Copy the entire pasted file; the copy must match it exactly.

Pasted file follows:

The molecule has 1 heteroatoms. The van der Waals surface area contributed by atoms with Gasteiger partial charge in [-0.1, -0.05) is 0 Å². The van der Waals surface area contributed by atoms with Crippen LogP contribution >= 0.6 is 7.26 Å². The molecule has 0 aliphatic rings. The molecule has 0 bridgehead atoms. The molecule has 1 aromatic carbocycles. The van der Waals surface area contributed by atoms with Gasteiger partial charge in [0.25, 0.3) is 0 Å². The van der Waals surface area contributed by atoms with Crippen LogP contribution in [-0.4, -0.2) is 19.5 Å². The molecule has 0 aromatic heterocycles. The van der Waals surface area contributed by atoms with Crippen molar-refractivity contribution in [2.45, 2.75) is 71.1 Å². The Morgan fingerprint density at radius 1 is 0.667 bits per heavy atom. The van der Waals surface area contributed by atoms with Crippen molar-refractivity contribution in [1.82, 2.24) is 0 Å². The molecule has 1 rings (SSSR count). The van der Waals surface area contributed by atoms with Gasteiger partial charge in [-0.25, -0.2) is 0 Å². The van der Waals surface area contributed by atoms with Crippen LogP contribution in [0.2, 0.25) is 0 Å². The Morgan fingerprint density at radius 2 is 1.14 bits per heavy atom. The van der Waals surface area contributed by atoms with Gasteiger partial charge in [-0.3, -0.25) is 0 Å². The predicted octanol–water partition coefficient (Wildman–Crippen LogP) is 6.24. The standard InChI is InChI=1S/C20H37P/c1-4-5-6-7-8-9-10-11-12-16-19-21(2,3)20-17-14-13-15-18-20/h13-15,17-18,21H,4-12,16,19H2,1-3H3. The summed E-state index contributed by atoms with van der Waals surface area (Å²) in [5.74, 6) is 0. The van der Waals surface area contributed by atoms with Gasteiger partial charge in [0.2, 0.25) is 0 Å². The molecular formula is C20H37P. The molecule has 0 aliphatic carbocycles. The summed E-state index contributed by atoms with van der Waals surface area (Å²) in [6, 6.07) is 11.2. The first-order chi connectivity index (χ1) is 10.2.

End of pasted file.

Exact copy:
The molecule has 1 heteroatoms. The van der Waals surface area contributed by atoms with Gasteiger partial charge in [-0.1, -0.05) is 0 Å². The van der Waals surface area contributed by atoms with Crippen LogP contribution >= 0.6 is 7.26 Å². The molecule has 0 aliphatic rings. The molecule has 0 bridgehead atoms. The molecule has 1 aromatic carbocycles. The van der Waals surface area contributed by atoms with Gasteiger partial charge in [0.25, 0.3) is 0 Å². The van der Waals surface area contributed by atoms with Crippen LogP contribution in [-0.4, -0.2) is 19.5 Å². The molecule has 0 aromatic heterocycles. The van der Waals surface area contributed by atoms with Crippen molar-refractivity contribution in [2.45, 2.75) is 71.1 Å². The Morgan fingerprint density at radius 1 is 0.667 bits per heavy atom. The van der Waals surface area contributed by atoms with Crippen molar-refractivity contribution in [1.82, 2.24) is 0 Å². The molecule has 1 rings (SSSR count). The van der Waals surface area contributed by atoms with Gasteiger partial charge in [-0.25, -0.2) is 0 Å². The van der Waals surface area contributed by atoms with Crippen LogP contribution in [0.2, 0.25) is 0 Å². The Morgan fingerprint density at radius 2 is 1.14 bits per heavy atom. The van der Waals surface area contributed by atoms with Gasteiger partial charge in [-0.3, -0.25) is 0 Å². The predicted octanol–water partition coefficient (Wildman–Crippen LogP) is 6.24. The standard InChI is InChI=1S/C20H37P/c1-4-5-6-7-8-9-10-11-12-16-19-21(2,3)20-17-14-13-15-18-20/h13-15,17-18,21H,4-12,16,19H2,1-3H3. The summed E-state index contributed by atoms with van der Waals surface area (Å²) in [5.74, 6) is 0. The van der Waals surface area contributed by atoms with Gasteiger partial charge in [0.2, 0.25) is 0 Å². The molecular formula is C20H37P. The molecule has 0 aliphatic carbocycles. The summed E-state index contributed by atoms with van der Waals surface area (Å²) in [6, 6.07) is 11.2. The first-order chi connectivity index (χ1) is 10.2.